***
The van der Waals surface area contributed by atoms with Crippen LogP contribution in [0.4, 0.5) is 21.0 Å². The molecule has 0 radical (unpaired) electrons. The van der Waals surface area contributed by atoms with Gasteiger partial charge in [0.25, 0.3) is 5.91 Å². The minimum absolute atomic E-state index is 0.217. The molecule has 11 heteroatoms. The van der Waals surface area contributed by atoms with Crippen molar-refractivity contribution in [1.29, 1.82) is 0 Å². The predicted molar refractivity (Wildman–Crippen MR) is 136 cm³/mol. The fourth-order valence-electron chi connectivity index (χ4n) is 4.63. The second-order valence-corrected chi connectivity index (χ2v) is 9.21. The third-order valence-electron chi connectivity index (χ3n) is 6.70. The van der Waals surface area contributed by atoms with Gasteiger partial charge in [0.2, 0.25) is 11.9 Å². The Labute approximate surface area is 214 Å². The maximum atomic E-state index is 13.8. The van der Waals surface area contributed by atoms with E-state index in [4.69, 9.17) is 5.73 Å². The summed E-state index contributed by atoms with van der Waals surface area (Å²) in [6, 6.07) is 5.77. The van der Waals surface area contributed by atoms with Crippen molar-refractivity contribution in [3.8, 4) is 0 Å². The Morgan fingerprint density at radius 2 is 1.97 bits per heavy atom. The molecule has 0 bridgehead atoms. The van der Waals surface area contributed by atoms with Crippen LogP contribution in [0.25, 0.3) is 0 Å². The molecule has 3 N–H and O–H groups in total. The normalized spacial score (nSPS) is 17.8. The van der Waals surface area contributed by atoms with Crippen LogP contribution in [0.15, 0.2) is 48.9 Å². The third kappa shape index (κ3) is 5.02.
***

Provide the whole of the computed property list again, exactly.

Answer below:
The van der Waals surface area contributed by atoms with Crippen LogP contribution in [0.4, 0.5) is 21.0 Å². The molecule has 0 radical (unpaired) electrons. The van der Waals surface area contributed by atoms with Gasteiger partial charge in [0.25, 0.3) is 5.91 Å². The minimum absolute atomic E-state index is 0.217. The molecule has 11 heteroatoms. The van der Waals surface area contributed by atoms with Crippen molar-refractivity contribution in [1.29, 1.82) is 0 Å². The predicted molar refractivity (Wildman–Crippen MR) is 136 cm³/mol. The fourth-order valence-electron chi connectivity index (χ4n) is 4.63. The second-order valence-corrected chi connectivity index (χ2v) is 9.21. The third-order valence-electron chi connectivity index (χ3n) is 6.70. The van der Waals surface area contributed by atoms with Gasteiger partial charge in [0.2, 0.25) is 11.9 Å². The Labute approximate surface area is 214 Å². The maximum atomic E-state index is 13.8. The van der Waals surface area contributed by atoms with E-state index in [4.69, 9.17) is 5.73 Å². The summed E-state index contributed by atoms with van der Waals surface area (Å²) in [6, 6.07) is 5.77. The van der Waals surface area contributed by atoms with Crippen molar-refractivity contribution in [3.8, 4) is 0 Å². The Morgan fingerprint density at radius 2 is 1.97 bits per heavy atom. The molecule has 0 bridgehead atoms. The van der Waals surface area contributed by atoms with Crippen LogP contribution in [0.25, 0.3) is 0 Å². The molecule has 3 N–H and O–H groups in total. The normalized spacial score (nSPS) is 17.8. The van der Waals surface area contributed by atoms with Crippen LogP contribution in [0.15, 0.2) is 48.9 Å². The third kappa shape index (κ3) is 5.02.